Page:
Of course, now that I have finshed a merino wool shawl, the mercury in Chicago is hovering around the 90 degree mark. It'll be a while before Charlotte sees too much action -- but I'll be ready when the cooler weather comes.

Charlotte in the Home Stretch


Thank you so much to everyone who left anniversary wishes. John and I both appreciate them. I'm fortunate to have a great husband and to be part of the wonderful Internet blogging community. I wish I could share these with everyone!

4 Dozen?!?

My mom and dad actually share our anniversary date with us. They came in from Ann Arbor to celebrate with us and to see the Cirque du Soleil show Varekai that is currently in Chicago. (This is a great show, and I would encourage anyone who has a chance to see it to go!)

Of course, Mom and I took a quick trip out to Knitting Workshop. They were having their end of the season sale and a number of summer yarns were discounted between 50% and 70%. I didn't find much of interest because I am pretty done with cotton and cotton-blend yarns for the year, but I did pick up a few things:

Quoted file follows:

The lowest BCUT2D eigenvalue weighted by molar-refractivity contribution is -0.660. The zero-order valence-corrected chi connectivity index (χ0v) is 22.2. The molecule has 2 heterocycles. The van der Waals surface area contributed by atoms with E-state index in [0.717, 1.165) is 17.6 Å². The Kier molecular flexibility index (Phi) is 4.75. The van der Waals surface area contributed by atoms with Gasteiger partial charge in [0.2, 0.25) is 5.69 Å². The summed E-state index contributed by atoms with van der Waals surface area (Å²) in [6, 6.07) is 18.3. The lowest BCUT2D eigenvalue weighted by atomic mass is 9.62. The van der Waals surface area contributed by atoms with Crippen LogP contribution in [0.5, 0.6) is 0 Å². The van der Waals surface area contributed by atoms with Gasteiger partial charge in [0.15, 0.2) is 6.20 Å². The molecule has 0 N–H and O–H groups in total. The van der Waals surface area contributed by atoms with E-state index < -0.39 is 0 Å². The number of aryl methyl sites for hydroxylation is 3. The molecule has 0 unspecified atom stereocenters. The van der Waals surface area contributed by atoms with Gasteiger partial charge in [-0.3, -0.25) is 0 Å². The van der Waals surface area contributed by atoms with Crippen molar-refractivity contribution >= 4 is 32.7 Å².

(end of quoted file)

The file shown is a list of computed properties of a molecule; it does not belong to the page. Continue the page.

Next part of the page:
The Trendsetter Fizz was $3/skein and there were three skeins of the lovely Denim color that will be meeting their destiny as a fall scarf for me to wear with jeans. As to the Rowan Plaid book, all I can say is that there will be some Plaid in my future. KW had a whole treasure trove of it and it feels wonderful. I'm particularly taken by the Lavender Mist, but I think I need to do a littl stash decreasing before I order yarn for another project.

Along those lines, I did bring another project close to a close: Charlotte's Web. Here's a picture of my unblocked accomplishment:


I am so taken by the colors and how they blend together. Matt of ThreadBear fame helped me pick them out and I am even more convinced of his color genius now that I am mostly finished, than I was when I first got the yarn. I'm particularly amazed how you almost can't tell where I am changing colors -- the way these skeins mixed it almost looks like I had 10 skeins instead of 5.